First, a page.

March 29, 2011
In April one of the Aquarium of the Pacific’s five southern sea otters will travel north to Santa Cruz, California to participate in an auditory study. This study is being conducted by researchers at the Pinniped Cognition & Sensory Systems Laboratory based at the Long Marine Lab at the University of California, Santa Cruz. While Charlie the sea otter is in Santa Cruz, the lab’s otter Odin will take Charlie’s place in Long Beach. After a brief quarantine period he will join the other otters in the Aquarium’s Sea Otter Habitat.
Odin was slated to participate in the study, which will examine underwater hearing sensitivity in sea otters. Although he is in good health and is well trained, Odin has some hearing loss. Thus, the researchers were looking to involve another trained sea otter with better hearing. The Long Marine Lab contacted the Aquarium about the possibility of Charlie’s participation in the study. Charlie was evaluated and determined to be a good candidate. The arrangement is temporary and will last roughly a year. Senior Mammalogist Michele Sousa and Aquarium Veterinarian Dr. Lance Adams will drive to Northern California to make the transfer, dropping off Charlie with the lab’s staff and bringing Odin back to Long Beach.
Odin is an adult male otter born in the wild in 2003. He was found stranded as a young pup at a few weeks of age. He was later released into the wild but was returned to rehabilitation in 2008 and was eventually deemed non-releasable. The United States Fish and Wildlife Service placed Odin at the Long Marine Lab for participation in several planned studies of sea otter sensory biology.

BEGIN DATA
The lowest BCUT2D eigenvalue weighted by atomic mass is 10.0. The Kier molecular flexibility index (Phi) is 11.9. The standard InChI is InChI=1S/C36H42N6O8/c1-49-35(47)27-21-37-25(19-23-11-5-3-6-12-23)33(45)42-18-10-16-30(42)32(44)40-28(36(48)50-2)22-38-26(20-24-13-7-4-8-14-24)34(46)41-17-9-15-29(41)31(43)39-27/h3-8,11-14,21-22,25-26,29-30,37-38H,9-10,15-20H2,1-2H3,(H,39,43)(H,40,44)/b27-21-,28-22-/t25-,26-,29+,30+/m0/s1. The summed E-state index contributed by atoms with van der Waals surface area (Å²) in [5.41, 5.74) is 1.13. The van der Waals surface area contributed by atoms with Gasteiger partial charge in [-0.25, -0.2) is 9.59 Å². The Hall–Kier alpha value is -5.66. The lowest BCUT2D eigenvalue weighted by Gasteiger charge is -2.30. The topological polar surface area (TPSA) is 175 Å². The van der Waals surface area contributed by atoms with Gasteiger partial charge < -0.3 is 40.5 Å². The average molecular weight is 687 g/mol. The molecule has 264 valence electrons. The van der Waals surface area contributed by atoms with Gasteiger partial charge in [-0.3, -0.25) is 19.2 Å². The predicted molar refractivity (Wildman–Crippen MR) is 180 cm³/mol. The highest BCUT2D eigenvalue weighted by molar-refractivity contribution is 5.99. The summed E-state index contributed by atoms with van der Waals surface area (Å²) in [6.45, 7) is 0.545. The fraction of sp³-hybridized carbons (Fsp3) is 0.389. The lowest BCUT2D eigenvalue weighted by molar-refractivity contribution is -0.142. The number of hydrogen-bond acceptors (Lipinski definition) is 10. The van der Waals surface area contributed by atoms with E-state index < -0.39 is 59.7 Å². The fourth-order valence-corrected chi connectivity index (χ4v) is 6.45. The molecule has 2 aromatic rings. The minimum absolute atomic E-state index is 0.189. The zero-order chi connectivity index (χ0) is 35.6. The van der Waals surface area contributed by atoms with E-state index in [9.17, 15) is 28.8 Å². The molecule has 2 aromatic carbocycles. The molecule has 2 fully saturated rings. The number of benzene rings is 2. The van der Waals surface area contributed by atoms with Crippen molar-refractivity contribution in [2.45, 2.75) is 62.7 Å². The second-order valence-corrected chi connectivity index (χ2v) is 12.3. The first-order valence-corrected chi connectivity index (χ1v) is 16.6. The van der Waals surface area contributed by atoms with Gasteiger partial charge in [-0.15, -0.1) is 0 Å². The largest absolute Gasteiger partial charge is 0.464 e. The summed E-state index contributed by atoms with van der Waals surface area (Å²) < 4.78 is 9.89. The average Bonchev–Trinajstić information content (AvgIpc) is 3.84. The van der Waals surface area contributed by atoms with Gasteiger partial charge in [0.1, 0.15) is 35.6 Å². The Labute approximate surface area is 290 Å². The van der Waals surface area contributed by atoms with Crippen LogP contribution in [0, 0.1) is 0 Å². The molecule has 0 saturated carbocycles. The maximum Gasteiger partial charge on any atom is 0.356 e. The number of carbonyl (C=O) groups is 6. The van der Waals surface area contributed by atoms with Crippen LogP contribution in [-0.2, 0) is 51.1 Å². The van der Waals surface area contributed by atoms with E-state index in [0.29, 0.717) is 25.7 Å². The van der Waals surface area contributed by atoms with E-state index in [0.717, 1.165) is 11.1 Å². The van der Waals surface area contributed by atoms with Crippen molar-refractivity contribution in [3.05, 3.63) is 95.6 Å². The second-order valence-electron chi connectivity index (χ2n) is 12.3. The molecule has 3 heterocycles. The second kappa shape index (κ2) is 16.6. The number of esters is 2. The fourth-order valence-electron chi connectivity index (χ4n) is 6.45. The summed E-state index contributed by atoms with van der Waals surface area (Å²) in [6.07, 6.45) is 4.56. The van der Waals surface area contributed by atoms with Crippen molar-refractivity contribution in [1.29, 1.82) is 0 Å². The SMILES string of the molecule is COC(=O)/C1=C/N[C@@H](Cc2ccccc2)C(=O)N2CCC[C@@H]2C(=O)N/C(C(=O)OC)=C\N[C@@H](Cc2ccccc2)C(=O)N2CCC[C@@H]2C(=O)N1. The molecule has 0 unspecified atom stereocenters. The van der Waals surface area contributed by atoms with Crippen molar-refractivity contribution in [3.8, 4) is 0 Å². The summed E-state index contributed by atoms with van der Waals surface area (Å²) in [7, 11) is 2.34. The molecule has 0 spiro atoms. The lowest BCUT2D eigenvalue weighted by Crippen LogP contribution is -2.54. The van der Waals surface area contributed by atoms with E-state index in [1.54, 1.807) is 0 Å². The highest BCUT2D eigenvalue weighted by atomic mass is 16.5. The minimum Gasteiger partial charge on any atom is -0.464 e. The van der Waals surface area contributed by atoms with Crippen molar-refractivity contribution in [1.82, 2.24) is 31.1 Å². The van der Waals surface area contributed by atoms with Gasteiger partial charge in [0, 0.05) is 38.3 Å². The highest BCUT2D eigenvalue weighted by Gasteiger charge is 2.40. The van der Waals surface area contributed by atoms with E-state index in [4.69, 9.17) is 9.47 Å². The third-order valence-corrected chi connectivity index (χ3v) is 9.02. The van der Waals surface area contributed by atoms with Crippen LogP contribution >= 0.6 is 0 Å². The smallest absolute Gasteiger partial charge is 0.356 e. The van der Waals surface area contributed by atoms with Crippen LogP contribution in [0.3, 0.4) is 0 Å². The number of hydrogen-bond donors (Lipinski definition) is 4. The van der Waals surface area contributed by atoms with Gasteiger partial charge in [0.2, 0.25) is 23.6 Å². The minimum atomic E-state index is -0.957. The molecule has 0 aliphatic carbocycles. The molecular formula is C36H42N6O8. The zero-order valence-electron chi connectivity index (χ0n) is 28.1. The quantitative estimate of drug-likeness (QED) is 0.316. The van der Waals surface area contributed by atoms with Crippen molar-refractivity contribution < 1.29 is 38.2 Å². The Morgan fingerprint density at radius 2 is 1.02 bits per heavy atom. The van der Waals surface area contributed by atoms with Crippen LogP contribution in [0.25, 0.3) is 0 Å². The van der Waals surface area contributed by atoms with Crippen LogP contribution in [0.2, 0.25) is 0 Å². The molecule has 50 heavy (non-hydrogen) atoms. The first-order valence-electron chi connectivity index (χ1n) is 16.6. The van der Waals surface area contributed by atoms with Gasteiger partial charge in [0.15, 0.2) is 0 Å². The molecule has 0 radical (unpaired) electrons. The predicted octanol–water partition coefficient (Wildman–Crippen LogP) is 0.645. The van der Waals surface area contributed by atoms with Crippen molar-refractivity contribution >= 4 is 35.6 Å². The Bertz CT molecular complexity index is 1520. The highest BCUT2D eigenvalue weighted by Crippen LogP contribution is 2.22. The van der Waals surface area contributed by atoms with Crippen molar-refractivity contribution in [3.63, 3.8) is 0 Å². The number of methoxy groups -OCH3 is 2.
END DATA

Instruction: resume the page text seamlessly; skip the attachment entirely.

The Long Marine Lab began research with southern sea otters in 2007 through a partnership with the Monterey Bay Aquarium. According to the lab’s researchers, scientists know surprisingly little about the sensory biology of sea otters. With their study, the researchers hope to gain a better understanding of otters’ evolutionary biology and behavioral ecology, as well as the evolutionary pressures shaping underwater perception in marine mammals. This information will also be beneficial to management of critical coastal habitats.
The Long Marine Lab’s work focuses on pinnipeds, or marine mammals with flippers, such as seals and sea lions. Their other three resident animals include Rio the California sea lion, Sprouts the harbor seal, and Burnyce the northern elephant seal. While sea otters are mustelids (related to weasels, badgers, and ferrets), not pinnipeds, they are similar in that they are also amphibious mammals that live in the sea. Working with four different species of marine carnivores allows the researchers to look at the behavioral, sensory, and cognitive adaptations of these species as they relate to differences in evolution and ecology, according to the Long Marine Lab.
“Because sea otters are protected, there are very strict guidelines for their housing and care. Charlie will be very well cared for during his visit to the Long Marine Lab, and we are pleased that his participation in this study will help us better understand sea otters,” said Perry Hampton, VP of Husbandry at the Aquarium of the Pacific.
To learn more about the lab and its research, visit http://www.pinnipedlab.org/